EU Moves Toward Closer Ties With Southern Caucasus


BRUSSELS (Combined Sources)–The European Union will draw up terms for talks on closer ties with the Southern Caucasus states of Georgia, Armenia and Azerbaijan in November which could lead to agreements on issues such as trade and security.

EU foreign ministers meeting in Brussels on Tuesday played down any Russian concerns about forging closer links with states that were once part of the Soviet Union and gave the go-ahead to the EU executive to start work on the terms of the talks.

The move will open the way for the countries to negotiate association agreements, in which states commit to political, economic, trade and human rights reforms in return for tariff-free access to some or all EU markets and financial or technical assistance.

“We will be able to prepare the draft negotiating mandates in the course of November which would facilitate moving forward at the speed that the presidency and the member states decide appropriate,” EU Enlargement Commissioner Ollie Rehn told a news conference.

The European Union is keen to establish closer ties with former Soviet states that are either rich in oil and gas or are key for transit of energy from Russia and other states.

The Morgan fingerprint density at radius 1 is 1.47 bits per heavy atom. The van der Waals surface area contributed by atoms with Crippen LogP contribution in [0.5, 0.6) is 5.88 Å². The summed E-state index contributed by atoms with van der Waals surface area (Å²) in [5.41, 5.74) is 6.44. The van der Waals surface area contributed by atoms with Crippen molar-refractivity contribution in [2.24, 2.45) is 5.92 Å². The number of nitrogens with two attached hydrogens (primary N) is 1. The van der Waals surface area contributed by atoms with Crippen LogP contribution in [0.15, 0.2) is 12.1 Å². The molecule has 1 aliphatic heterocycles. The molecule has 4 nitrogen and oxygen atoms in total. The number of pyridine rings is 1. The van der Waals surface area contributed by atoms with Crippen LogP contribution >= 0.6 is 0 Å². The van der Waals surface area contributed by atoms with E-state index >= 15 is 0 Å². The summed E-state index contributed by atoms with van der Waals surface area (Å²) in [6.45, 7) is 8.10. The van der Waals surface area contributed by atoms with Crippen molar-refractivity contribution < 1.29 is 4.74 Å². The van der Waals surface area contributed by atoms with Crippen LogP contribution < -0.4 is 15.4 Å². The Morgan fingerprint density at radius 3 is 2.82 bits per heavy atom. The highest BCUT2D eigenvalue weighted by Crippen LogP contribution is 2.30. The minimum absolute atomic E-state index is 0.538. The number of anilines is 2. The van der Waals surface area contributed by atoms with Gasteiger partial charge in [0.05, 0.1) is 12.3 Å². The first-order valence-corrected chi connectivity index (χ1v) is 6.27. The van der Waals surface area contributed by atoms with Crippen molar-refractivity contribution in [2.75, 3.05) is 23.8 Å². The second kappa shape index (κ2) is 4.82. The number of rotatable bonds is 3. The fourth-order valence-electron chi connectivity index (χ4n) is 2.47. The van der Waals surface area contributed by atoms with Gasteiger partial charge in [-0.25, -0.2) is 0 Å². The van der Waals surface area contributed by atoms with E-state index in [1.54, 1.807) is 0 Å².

Rehn said the EU’s objective was to establish comprehensive free trade areas with the countries. When asked about possible Russian concerns about closer EU ties with a region Russia considers part of its sphere of influence, the Swedish EU presidency said the countries were sovereign nations that wanted to engage with the EU economically
and politically.

“They have the right to chose their own destiny, they have expressed the views for a close relationship with the European Union,” Swedish Foreign Minister Carl Bildt said. “They have the right to choose their own future, not to be restricted by anyone,” he told the news conference.

The European Union has also proposed negotiating association agreements with Ukraine, Moldova and Belarus under its “Eastern Partnership” scheme which provides for closer cooperation on energy and offers some 350 million euros ($442 million) in new aid for the six countries for strengthening state institutions, border control and assistance for small companies.


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